When the top job at a professional institution becomes vacant, the reflex these days should not be to ask who will fill it, but why anyone at all should be selected to fill it.
There are too many such institutions. As well being uneconomic for members, who have to pay for expensive buildings, often in pleasant but high value locations, and each employing a large staff, it makes the industry as a whole less effective at lobbying.
The Engineering Council, which provides a link for the 37 institutions, has to play choirmaster for too many disparate, and at times discordant voices. What’s more, many of the institutions are losing relevance. Some were formed at the turn of the century, when the divisions between engineering disciplines were more clear cut. Today’s engineers often have expertise in more than one area: the concept of a systems engineer is a case in point, bringing together electronics, electrical and mechanical skills.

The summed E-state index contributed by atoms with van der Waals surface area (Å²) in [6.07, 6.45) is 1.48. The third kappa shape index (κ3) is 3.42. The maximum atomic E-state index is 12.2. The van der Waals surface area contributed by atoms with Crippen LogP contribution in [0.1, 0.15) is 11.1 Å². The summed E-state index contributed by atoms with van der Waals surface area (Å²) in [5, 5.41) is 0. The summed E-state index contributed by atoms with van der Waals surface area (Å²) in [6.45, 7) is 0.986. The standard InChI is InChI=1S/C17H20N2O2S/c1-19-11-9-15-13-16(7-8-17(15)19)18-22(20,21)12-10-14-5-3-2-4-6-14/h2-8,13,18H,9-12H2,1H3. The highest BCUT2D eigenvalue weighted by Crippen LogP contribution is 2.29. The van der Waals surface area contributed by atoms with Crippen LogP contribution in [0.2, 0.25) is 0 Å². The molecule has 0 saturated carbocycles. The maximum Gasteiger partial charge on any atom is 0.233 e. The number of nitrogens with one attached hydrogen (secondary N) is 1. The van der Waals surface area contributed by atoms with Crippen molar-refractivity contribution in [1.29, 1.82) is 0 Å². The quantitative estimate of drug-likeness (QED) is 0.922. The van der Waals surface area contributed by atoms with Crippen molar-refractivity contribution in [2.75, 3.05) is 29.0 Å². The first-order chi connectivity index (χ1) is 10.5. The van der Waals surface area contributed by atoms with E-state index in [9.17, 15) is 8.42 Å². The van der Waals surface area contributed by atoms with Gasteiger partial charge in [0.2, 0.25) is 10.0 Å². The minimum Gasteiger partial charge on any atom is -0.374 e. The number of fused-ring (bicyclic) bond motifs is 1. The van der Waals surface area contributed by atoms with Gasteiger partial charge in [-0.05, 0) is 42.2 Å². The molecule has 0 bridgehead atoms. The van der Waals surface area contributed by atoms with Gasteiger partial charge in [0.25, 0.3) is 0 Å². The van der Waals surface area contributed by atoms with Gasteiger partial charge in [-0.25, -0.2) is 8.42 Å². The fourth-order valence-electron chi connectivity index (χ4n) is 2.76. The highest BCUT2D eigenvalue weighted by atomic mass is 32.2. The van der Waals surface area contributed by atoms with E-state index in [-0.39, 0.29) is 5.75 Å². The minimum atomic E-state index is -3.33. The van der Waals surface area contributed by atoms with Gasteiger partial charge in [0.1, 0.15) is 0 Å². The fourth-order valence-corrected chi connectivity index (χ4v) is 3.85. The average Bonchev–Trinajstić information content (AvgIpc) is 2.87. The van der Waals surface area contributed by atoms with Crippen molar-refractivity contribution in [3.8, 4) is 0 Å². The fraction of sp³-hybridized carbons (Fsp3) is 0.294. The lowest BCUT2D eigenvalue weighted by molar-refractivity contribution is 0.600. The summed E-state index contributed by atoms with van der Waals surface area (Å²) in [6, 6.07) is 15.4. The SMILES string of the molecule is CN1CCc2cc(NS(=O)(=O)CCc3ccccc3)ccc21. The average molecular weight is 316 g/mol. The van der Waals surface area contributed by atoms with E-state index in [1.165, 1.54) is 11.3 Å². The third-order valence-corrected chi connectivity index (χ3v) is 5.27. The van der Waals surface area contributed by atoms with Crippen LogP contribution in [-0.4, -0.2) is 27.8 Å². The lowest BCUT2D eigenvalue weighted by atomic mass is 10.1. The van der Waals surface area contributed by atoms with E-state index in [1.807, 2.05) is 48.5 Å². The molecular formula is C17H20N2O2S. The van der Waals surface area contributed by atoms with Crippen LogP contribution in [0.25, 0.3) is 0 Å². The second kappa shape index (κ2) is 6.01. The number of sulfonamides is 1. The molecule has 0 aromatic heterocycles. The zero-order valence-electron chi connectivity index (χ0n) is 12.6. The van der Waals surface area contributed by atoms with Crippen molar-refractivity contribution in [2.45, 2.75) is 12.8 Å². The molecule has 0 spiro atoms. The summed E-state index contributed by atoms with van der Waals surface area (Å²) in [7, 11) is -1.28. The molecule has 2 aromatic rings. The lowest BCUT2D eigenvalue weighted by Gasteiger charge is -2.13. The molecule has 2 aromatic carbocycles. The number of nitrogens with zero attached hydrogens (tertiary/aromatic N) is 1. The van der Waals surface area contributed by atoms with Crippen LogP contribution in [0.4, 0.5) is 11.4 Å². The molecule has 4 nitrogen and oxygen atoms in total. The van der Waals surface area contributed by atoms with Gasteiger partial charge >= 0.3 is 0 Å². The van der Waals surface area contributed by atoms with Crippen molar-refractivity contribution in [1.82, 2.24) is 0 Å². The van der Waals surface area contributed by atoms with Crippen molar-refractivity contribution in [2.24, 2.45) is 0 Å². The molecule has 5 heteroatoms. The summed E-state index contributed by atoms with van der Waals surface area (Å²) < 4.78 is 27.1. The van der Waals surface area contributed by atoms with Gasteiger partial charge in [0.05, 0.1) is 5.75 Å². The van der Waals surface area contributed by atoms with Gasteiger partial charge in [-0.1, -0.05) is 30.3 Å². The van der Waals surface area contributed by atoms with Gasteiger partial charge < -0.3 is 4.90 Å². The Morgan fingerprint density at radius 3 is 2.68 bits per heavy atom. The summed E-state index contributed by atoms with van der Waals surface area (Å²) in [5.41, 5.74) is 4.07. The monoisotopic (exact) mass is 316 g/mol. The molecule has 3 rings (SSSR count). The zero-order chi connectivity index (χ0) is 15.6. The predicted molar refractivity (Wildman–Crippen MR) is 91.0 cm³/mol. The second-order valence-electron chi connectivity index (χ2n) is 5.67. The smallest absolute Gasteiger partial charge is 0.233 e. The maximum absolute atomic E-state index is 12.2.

These days, what is good for electrical engineers is also good for mechanical engineers. And the professional demands made on all, say, chartered engineers, should be more or less the same across every discipline.
At the Institution of Mechanical Engineers, the director general’s job will be vacant at the end of May, leading some to think that this would be a good time to reconsider a merger with the Institution of Electrical Engineers. Such a move would create a 120,000-strong body of engineering professionals working at the heart of British industry, with a formidable voice.
Any such move would depend on a groundswell of support among voting members across the UK, who would need some persuading. It cannot be done with a swiftly-brokered deal in a mahogany-panelled boardroom somewhere in central London.
So it won’t happen this time. But the IMechE’s new chief needs to be able to get merger back on the agenda; sensitively, but resolutely.